This spring, Eddie Bauer climbers Katie Lambert and Mason Earle headed south to the red sandstone of the La Mojarra climbing area in Colombia. Landing at the Refugio La Roca, high on the Mesa de los Santos next to Chicamocha Canyon National Park, the relaxed zone drew them south as the spring heated up, to sharpen their vertical skills and to experience the cultural richness of an area that treated them to world-famous coffee, fresh hippie fruits, edible insect harvests, dancing lessons and bolo, a national game of beer-bet bocce.

The climbing at La Mojarra on the Mesa de los Santos was the reason Lambert and Earle were drawn south. Yet the hardest routes on the private-access crag featured dyno and deadpoint moves that favored taller climbers, resulting in some challenging moves for the smaller-statured. Starting the two-week trip with a free-climbing attempt on a 14a route with an 8-foot dyno, Lambert’s frustration peaked with a tantrum, which was calmed by the sight of locals hauling their weekly goods on historic trails in wooden crates and baskets.

While the early focus remained on routes more suited to a longer reach, Lambert soon shifted mental focus to the airy, tiered sandstone roofs and horizontal moves on grippy, textured rock that climbed well in nearly any condition, even hot or humid. Problem solving with smears and knee-drops, she found a new way on the grippy sandstone. With a new outlook and a relaxed attitude, she finally unlocked a new approach to the Orion line, as well as ticking a few other first female ascents at La Mojarra, claiming victory for smaller climbers everywhere.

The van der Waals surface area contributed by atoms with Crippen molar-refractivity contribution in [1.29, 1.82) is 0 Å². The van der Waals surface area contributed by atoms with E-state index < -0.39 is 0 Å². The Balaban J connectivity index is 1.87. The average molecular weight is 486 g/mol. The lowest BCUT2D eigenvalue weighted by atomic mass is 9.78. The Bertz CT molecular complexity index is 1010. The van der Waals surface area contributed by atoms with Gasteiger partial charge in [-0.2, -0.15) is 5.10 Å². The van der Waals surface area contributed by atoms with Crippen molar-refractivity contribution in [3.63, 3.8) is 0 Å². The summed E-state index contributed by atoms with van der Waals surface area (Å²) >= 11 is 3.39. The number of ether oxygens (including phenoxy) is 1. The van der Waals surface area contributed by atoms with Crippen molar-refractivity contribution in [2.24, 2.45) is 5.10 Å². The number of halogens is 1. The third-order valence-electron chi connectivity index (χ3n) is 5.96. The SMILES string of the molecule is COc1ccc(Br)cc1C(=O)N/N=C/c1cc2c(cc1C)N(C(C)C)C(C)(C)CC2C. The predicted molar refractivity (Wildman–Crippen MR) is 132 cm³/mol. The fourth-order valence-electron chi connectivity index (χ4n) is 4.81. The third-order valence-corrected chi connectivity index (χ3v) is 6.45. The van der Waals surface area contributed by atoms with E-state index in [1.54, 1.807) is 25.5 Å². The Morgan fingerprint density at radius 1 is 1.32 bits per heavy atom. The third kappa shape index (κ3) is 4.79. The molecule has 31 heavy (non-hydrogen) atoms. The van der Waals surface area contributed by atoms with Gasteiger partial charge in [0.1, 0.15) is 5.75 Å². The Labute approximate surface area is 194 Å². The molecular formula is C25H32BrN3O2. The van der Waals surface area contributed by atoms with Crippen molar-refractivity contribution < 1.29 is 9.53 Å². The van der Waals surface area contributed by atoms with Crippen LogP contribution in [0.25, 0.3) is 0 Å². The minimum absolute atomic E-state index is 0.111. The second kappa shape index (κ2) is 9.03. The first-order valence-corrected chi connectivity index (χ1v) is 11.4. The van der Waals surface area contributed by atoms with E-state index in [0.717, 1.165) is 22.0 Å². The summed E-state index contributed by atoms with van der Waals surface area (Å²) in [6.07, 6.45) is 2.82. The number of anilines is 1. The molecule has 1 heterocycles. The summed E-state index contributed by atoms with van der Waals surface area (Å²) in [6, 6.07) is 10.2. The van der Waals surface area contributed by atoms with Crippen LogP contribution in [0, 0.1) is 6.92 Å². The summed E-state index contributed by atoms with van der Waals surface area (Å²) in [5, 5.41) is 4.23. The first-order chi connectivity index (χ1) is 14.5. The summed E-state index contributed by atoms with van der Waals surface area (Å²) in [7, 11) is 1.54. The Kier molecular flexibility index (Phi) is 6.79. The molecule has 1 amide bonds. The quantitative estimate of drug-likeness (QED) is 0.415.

But more than just the climbing, it was the culture, the pace, and the destination that resonated with Lambert. We asked Katie to compile her thoughts on the journey in a travel and climbing journal and this is, word for word, the essence of what she experienced.

“We are enchanted with this land, with the people, with the way of life. As climbers we are drawn to a simple way of life, to taking only what we need and nothing more. We mesh well here with the Colombians, with their ways of living with the land, working with what they have in the best way possible and coming together in the process.” —Katie Lambert

Read Katie Lambert’s travel journal from La Mojarra at


Author: - Monday, December 28th, 2015